A Dow Jones list of 2.4 million people considered at risk for bribery and corruption, as well as high-profile criminals and terrorists, sat out in the open on an unsecured online database, a researcher has found.
Experts Comments below:
Warren Poschman, Senior Solution Architect at comforte AG:
“In a regrettable trend, Dow Jones & Co. is yet another example of a company that has failed its customers without taking proper security measures – and twice now. Surely, heads will roll in their IT organization but it’s their customers that are left at risk and bearing the pain of the identity theft and privacy failures. Really, it’s a classic case of a company wanting to invest in the cool technology, in this case, Elasticsearch and AWS S3 buckets, but they’ve not understood the security ramifications of this technology. Organizations need to adopt data security to protect their data, wherever it may exist or whoever may be managing it on their behalf. A data-centric security model allows a company to protect data and use it while it is protected for analytics and data sharing on cloud-based resources. These incidents would have been preventable with such a model – and if a 3rd party or partner has a security lapse, instead of trying to shift blame, Dow Jones would be talking about how it proactively protected its customers from such threats.”
Sergio Loureiro, Director Cloud Solutions at Outpost24:
“This is another case of sensitive data on Elasticsearch clusters being left wide open on the internet, and it happens to be hosted on AWS. We’ve seen this time and time again – companies using Elasticsearch for analytics or big data projects and making careless mistakes in the misconfiguration.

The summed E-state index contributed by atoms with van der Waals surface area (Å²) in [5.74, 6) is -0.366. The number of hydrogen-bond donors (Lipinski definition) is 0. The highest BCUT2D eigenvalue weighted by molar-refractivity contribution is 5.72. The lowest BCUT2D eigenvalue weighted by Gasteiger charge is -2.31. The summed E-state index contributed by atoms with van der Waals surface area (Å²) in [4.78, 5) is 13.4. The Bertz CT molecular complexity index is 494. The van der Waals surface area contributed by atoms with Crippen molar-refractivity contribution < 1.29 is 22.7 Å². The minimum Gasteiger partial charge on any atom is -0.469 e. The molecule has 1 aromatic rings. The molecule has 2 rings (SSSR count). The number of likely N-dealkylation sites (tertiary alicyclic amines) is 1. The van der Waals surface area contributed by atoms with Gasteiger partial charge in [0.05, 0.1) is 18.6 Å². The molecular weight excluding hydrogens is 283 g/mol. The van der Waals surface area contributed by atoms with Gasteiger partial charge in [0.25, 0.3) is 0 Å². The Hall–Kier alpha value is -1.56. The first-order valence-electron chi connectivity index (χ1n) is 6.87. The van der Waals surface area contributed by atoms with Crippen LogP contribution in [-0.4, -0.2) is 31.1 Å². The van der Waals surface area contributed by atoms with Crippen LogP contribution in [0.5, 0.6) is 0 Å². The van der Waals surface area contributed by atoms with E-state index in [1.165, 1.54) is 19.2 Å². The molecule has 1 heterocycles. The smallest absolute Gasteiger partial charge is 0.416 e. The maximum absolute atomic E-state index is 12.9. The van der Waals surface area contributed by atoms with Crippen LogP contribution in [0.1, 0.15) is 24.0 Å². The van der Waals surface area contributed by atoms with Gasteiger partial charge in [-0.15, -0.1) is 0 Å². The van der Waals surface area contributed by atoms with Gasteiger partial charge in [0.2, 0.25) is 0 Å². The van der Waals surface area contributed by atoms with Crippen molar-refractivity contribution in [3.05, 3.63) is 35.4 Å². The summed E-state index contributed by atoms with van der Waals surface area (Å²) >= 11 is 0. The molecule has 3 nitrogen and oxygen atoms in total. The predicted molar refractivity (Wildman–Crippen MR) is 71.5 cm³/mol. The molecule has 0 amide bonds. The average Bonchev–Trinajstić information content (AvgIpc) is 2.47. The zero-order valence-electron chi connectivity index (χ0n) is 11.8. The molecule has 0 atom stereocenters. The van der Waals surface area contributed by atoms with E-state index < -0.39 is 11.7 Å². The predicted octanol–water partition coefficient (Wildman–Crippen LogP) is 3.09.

To prevent this scenario, companies must ensure they have the security process and controls in place to assess and be alerted of potential misconfigurations on a continuous basis.”
Kevin Gosschalk, CEO at Arkose Labs:
“The ramifications of this leak are not yet known, because we haven’t seen the harm it may cause other businesses. The concerning trend of large-scale data breaches is how easy it has become for cybercriminals to weaponize the exposed data with automation in credential stuffing attacks – putting millions of people at risk.”
One thing is clear – organizations are not where they need to be when it comes to protecting themselves. In this instance, a compromised database was left on a server without a password, and now 2.4 million confidential profiles with extensive data have been exposed. Companies must discover, track, and monitor their attack surface – and immediately enforce multi-factor authentication to protect against the next attack.”